Transportation from Singapore to Johor Bahru Malaysia

To travel from Singapore to Malaysia there are several options, nearly all use the two bridges that connect Singapore to Johor Bahru.

Taxis can be caught at Queen Street to go to Johor Bahru. The taxis cost $40 to go to the dropoff point in Johor Bahru CBD. The taxi will wait for 4 passengers (making the charge $10 each) or you can pay the full taxi fare ($40) to have your own taxi. To go to a specific location in Johor Bahru the cost will be $50, or more.

Buses are also an option (see my post about taking the bus from Johor Bahru to Singapore). You can catch buses at the same Queen Street station with the taxis or at the Kranji MRT (subway) stop. You can catch long distance buses in Singapore or Malaysia to further points in Malaysia.

Taking a car is another option.

Here is a webcam to show you the current status of any backups at the causeway bridge (in either direction) and Tuas bridge. The connections between the cities get very backup up on major holidays and (especially the causeway) during evening and morning rush hours and weekend traffic (leaving Singapore on Friday and Saturday morning and returning to Singapore Sunday night).

Singapore residents travel to Johor Bahru for many reasons. Two of the most popular reasons are to shop and eat at the excellent and cheap (compared to Singapore) restaurants.

You can also catch the train (which goes over the causeway bridge).

And finally you can catch a plane to further away points such as Penang, Kuala Lumpor or Kuching.

Singapore and Malaysia have announced a subway which may connect 5 subways stops (to be built) with the Singapore MRT by 2020.

Related: Johor Bahru Customs, Immigration, and Quarantine Complex (CIQ)Singapore to JB bus servicesSingapore and Iskandar MalaysiaChez Papa French Bistro in JB CBDRosmarino Italian Restaurant in JB CBD

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Singapore and Iskandar Malaysia

Singapore’s economic development foresight has been tremendous for decades. Economic development is something where you need to think of the long term. Then you see what routes are available to get there you to the goal. Each country and area has different strengths and weaknesses and those need to be worked with and improved to develop most effectively. What will benefit Singapore 20 years from now is not the same thing that benefits them today. And what worked to boost the economy in 1970 and 1990 are not the same strategies that will work today. This is especially true when your economy is rapidly evolving (as Singapore’s is).

To maximize today, you cater to those currently in power. But to prosper over the long term you need to think ahead. The economic landscape changes rapidly (compared to lifetimes). Look at the Singapore of today versus that of 1970 and 1990. Look at China today versus 1990.

Clayton Christensen has one of the few essentially new management ideas in the last few decades (usually management authors just rewrite old ideas and sell them as new. He has several books on the Innovators Dilemma. It is essentially about how new products and services destroy old profitable businesses. You can chose to hope and fight against it, but it won’t work (see people like the entertainment and publishing industry today – fighting against technology just like they fought against videotape then DVDs… they are just incapable of understanding business). Smart businesses will seek to disrupt their own, current profit centers. Because if they don’t someone else will. But this is hard. Christensen has an excellent book on this: The Innovator’s Solution.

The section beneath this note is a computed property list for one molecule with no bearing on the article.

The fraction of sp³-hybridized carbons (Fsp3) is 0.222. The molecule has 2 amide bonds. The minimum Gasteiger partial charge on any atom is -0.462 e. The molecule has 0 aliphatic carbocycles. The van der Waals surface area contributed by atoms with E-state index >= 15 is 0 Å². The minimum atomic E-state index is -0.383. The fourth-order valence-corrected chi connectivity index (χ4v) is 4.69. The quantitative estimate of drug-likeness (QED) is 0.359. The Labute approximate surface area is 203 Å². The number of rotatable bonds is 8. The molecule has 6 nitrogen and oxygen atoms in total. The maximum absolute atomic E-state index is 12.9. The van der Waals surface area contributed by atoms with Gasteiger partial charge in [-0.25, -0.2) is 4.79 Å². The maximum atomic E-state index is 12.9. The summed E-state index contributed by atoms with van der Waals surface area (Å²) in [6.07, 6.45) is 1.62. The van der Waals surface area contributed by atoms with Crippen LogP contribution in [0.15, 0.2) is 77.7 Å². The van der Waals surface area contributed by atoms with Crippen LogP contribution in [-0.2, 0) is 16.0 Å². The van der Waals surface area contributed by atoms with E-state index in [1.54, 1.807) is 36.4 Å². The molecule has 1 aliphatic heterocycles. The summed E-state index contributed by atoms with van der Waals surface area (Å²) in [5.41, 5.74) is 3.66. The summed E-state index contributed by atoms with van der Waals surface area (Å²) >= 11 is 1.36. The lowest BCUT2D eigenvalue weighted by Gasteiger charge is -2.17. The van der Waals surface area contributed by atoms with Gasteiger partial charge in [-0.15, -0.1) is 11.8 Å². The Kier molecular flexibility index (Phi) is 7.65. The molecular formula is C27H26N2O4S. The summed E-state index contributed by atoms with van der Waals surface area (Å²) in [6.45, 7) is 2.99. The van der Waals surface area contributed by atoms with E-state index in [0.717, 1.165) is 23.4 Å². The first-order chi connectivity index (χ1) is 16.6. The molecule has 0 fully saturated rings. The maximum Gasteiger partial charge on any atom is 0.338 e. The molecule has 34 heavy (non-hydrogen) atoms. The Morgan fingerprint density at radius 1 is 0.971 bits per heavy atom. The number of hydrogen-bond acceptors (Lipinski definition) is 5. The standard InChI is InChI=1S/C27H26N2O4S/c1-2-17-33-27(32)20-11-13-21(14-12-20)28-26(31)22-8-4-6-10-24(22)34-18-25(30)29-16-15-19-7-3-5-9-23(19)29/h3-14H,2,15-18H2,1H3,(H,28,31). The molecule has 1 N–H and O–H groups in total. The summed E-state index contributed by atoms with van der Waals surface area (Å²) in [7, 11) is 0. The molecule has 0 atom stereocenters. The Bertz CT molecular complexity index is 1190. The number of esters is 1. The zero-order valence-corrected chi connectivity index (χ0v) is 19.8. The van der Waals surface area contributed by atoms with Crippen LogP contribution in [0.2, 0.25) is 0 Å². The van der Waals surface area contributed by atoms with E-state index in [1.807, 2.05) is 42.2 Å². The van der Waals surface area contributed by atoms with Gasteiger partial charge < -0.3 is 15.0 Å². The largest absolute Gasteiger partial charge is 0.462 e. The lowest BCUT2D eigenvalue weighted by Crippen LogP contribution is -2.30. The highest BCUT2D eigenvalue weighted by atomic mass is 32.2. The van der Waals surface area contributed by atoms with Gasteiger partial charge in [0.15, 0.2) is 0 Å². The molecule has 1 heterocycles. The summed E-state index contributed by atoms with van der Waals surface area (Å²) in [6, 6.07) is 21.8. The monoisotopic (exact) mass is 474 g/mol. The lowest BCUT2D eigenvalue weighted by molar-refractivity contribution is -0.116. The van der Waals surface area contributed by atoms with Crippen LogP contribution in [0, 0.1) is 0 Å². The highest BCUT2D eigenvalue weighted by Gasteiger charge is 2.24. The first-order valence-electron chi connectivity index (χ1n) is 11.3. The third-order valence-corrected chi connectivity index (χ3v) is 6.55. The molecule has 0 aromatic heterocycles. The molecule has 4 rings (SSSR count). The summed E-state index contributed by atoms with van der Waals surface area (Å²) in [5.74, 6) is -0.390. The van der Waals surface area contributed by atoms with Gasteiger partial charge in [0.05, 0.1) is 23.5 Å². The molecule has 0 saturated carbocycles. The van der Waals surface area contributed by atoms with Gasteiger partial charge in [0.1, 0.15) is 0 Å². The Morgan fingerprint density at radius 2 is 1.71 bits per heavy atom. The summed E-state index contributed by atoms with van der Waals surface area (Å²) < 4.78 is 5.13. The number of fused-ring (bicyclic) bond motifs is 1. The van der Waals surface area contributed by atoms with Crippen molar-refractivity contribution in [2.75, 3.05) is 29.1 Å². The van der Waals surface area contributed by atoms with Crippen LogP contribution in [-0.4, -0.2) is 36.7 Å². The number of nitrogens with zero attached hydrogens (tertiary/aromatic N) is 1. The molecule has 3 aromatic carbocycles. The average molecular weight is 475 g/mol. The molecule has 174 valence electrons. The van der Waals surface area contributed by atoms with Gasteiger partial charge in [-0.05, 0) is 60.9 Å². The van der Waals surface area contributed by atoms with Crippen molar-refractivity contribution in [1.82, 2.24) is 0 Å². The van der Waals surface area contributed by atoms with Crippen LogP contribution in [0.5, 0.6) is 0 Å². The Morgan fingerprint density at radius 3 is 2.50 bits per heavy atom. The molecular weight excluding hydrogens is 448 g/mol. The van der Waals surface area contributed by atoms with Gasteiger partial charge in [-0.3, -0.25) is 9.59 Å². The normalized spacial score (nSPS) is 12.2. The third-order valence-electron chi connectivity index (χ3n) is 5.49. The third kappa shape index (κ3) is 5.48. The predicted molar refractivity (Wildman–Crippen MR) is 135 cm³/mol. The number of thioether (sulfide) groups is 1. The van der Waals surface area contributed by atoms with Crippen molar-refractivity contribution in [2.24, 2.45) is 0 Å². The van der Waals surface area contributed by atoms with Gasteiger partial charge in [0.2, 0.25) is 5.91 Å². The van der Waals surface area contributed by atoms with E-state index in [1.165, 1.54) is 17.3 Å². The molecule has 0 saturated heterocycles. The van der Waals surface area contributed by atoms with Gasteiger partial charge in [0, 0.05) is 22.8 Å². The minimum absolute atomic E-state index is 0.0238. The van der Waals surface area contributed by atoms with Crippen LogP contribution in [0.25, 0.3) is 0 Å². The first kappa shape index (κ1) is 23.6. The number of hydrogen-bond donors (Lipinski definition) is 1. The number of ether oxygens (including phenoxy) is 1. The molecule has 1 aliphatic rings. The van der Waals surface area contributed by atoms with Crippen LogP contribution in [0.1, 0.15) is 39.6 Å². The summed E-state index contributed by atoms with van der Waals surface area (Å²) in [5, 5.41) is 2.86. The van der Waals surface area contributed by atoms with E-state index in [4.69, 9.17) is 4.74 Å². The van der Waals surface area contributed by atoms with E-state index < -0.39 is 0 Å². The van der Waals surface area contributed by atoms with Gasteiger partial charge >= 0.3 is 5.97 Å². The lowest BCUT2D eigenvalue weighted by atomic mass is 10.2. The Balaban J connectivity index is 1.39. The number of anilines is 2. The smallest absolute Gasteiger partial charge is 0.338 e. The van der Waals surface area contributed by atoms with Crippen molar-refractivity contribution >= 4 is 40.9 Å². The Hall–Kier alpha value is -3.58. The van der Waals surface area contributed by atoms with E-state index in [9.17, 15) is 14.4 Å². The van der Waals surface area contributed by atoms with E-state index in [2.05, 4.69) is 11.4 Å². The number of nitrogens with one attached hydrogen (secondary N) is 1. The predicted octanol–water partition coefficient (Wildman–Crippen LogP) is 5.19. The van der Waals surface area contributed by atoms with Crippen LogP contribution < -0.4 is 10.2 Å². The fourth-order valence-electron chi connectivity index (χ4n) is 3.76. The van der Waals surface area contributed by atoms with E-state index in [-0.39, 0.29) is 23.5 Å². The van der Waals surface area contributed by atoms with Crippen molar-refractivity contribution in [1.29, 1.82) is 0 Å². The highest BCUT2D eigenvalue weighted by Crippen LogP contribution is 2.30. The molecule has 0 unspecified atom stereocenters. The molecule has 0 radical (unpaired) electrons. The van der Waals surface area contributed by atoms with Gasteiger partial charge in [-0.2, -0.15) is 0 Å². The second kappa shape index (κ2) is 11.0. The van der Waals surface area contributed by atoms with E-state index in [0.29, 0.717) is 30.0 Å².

Singapore’s situation is very much like this, I believe. And the government seems smart enough to realize this (which is very rare for governments). Singapore knows the world continues to evolve. And hoping that the economy they have today will just be fine 20 years from now is not going to work. They need to be willing to lose some things today to prepare for tomorrow. It will be messy and certainly political pressure will interfere. It is harder to do at the government level than at a corporate level (and most corporations can’t do it). But I believe, Singapore understands they build the most economic prosperity and stability by partnering with Iskandar and Indonesia incredibly closely. And also partnering with China… Iskandar is the economic development zone in Malaysia, just over the straits from Singapore (connected by 2 bridges).

So I am betting Singapore will make the smart short term moves that means some losses today but great gains over the years. Malaysia is in the nice position today that they will really both gain today and gain tomorrow. It isn’t often you get to enjoy that. There will be some special interests who might lose in the short term or, more likely, might think they are not getting enough of the current benefits and want more. But essentially Malaysia’s trade offs are easy. Singapore’s will mean disrupting current profit centers. But they don’t really have a choice. If they just try to ignore the realities then Malaysia and Indonesia and Vietnam and India and China will disrupt those conditions Singapore currently benefits from and Singapore will not only lose what they have today, but not be in place to benefit from what can be created from the disruption.

Related: Manufacturing in Malaysia: Bahru Stainless Starts ProductionIskandar Housing Real Estate Investment ConsiderationsResidence Pass for Talented Expats

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Paintings From the Museum D’Orsay at the National Museum of Singapore

As I wrote previously the Dreams and Reality exhibit from the Museum D’Orsay at the National Museum of Singapore is excellent. Here are some more photos of a few of the paintings included in the exhibit.

photo of paining by Paul Cézanne: The Bay of Marseille seen from L'Estaque

The Bay of Marseille seen from L'Estaque by Paul Cézanne, 1879

photo of painting by Paul Gauguin: Les Alyscamps